In 2020, a European Commission initiative was launched to make cities more intelligent, socially responsible and to grow in a more sustainable way, through the use of smart technology. Here, Espoo, part of the Greater Helsinki Municipal region in Finland, shares its smart story with Johanna Hamilton AMBCS.

The Intelligent Cities Challenge is a European Commission initiative that seeks to mentor, advise and support cities as they move into a cleaner, greener, more carbon neutral future. In the shadow of COVID, the programme is designed to be a catalyst for recovery, in order to support local economies, create jobs and foster a greater sense of citizenship and wellbeing. Harnessing tech to support change, provide knowledge and provide evidence of need, the initiative seeks to shape the digital future of each city, supporting reskilling and sustainable investments where they are needed most.

The initiative, part of the EU Green Deal, provides support, training materials and online resources to support cities in their digital transformation strategy. In the case of Espoo, the region is famous as home to the once stellar Nokia brand. Though no longer the number one mobile phone manufacturer, Nokia has transformed and now works in collaboration with local and national authorities, as well as education providers, to support the cities digital transformation into a sustainable, tech-driven community. The area is home to a variety of start up companies and is home to the Aalto University of Technology and the Technical Research Centre of Finland. It was also a finalist in the 2020 European Capital for Innovation competition.

As a Mentor City in the Intelligent Cities Challenge, Espoo has been working with the Digital Agenda Programme to promote and develop new ways of delivering the city’s services. Since Launch, the city has received over 150 proposals. Its committee then organised three different rounds - gathering ideas and proposal campaigns in 2015 (43 proposals); in 2017 (51 proposals) and in 2019 (59 proposals).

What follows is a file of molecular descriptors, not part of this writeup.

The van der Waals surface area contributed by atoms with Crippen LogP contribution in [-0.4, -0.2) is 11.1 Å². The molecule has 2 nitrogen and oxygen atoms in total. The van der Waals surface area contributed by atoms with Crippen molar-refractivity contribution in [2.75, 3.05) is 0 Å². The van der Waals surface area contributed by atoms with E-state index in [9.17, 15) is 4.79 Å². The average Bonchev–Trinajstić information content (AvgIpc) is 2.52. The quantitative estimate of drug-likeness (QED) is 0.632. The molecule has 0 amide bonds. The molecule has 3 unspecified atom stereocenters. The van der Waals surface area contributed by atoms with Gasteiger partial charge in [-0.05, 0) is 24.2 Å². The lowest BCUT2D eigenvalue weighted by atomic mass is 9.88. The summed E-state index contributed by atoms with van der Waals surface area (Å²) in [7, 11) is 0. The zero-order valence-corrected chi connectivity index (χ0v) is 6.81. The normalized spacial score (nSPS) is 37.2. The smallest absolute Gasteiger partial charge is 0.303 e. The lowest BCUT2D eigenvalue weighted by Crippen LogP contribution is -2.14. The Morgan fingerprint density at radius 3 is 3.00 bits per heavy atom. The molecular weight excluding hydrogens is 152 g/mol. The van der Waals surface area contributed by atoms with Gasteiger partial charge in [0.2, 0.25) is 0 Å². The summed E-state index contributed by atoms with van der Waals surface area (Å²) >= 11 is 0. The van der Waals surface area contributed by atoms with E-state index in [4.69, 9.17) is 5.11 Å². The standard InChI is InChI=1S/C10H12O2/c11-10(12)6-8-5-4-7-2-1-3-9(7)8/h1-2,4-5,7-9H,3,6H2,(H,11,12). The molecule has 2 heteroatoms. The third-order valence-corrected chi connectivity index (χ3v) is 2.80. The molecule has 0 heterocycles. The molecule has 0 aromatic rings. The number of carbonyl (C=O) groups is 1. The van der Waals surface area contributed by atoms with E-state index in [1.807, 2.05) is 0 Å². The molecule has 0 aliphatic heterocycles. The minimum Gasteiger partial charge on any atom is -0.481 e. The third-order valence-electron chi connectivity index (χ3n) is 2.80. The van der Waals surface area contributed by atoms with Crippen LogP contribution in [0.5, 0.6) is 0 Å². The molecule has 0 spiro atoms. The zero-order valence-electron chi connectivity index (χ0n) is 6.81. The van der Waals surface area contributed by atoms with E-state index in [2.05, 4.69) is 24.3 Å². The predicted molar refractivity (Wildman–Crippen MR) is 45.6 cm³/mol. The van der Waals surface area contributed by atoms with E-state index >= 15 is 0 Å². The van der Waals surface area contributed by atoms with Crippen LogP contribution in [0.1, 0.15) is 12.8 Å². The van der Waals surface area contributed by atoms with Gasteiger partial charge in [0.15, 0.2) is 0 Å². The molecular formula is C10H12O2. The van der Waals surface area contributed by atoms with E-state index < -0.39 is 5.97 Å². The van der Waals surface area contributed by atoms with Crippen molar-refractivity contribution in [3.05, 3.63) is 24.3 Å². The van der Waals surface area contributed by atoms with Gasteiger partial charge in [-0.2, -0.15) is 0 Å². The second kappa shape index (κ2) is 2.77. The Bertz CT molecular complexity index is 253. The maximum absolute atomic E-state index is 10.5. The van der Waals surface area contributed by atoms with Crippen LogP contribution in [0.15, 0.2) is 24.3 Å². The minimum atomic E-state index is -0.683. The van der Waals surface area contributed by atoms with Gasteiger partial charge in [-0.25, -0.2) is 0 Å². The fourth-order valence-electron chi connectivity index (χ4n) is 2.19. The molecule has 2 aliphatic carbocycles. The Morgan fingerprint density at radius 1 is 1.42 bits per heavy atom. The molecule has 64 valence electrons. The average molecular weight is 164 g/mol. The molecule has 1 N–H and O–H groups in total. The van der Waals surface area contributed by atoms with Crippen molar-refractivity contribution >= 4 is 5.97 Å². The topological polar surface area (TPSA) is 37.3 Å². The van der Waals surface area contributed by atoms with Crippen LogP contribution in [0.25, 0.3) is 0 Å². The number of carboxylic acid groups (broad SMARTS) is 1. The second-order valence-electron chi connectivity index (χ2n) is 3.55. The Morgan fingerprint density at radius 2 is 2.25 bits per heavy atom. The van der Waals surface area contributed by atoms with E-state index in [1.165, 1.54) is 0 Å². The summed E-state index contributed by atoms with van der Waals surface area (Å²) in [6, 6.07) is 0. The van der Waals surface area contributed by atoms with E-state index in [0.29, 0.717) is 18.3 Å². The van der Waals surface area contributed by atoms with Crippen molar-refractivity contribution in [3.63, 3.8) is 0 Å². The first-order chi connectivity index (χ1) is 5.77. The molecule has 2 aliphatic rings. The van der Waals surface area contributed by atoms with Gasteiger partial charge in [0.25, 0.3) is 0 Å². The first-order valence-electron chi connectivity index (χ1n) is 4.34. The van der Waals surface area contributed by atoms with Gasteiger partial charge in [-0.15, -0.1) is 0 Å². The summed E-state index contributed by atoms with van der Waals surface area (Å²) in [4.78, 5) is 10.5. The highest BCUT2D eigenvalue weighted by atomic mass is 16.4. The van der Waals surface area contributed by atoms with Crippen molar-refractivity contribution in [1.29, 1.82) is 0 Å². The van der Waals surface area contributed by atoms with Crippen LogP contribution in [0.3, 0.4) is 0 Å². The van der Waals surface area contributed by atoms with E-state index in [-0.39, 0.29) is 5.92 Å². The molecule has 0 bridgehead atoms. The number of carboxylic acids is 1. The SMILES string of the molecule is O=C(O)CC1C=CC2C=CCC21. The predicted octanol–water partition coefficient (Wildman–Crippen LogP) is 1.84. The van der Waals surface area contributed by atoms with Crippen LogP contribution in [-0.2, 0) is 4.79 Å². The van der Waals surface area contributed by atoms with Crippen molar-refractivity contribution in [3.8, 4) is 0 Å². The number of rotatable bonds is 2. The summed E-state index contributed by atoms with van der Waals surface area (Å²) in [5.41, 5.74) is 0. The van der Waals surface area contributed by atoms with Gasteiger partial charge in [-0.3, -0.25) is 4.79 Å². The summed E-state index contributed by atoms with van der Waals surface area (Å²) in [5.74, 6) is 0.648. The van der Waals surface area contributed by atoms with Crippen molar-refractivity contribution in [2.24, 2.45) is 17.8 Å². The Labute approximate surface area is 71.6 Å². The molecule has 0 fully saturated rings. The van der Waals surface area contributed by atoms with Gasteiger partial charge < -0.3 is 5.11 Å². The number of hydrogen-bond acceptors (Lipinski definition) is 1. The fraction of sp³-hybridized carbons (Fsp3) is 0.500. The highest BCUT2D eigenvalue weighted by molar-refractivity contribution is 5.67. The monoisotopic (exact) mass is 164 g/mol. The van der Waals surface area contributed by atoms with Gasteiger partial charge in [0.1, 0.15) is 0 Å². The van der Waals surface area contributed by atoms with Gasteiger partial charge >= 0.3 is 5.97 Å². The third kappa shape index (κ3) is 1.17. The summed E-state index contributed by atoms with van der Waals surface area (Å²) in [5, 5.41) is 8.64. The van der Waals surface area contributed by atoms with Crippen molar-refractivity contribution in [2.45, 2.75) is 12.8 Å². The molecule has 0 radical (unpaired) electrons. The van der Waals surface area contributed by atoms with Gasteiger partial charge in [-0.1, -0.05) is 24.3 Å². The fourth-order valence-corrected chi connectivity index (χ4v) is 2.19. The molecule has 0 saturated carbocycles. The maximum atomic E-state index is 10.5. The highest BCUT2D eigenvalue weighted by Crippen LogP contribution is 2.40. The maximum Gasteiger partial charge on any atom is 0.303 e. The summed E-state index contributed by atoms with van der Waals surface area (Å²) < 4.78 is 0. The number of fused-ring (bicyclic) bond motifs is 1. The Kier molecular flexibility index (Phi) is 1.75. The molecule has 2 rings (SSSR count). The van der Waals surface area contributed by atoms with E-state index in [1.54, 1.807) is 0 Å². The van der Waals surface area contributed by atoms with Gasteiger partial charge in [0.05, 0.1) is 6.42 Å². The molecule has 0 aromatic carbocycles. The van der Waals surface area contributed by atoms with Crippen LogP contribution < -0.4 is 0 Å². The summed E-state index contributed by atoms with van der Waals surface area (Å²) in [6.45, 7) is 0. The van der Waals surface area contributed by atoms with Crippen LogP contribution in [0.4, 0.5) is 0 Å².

After careful consideration, 20 experimental projects were chosen to take forward between 2015-2021. The ideas were harnessed through a combination of co-creation, innovation and collaboration with city personnel, residents, customers, associations, research institutions and organisations. Over 6,000 residents, 400 Espoo city employees and over 70 collaborators (including companies, NGOs, research and education organisations) participated in the programme.

Tackling the main challenges

Like many European countries, the population of Espoo is growing, getting older and immigration is changing the composition and language groups in the area. It is estimated that by 2035, around 30% of Espoo residents won’t have Finnish as their first language. There are also challenges around funding and pressure on delivering services the city needs and will need in the future.

In order to maintain services, over 90% of Espoo residents are willing to utilise digital services, such as mobile applications, to make their lives easier. In the 21st century, residents of the municipality expect to access services 24/7 in a choice of languages. The challenge has been to maintain and improve services, improve cost delivery and to make the process sustainable.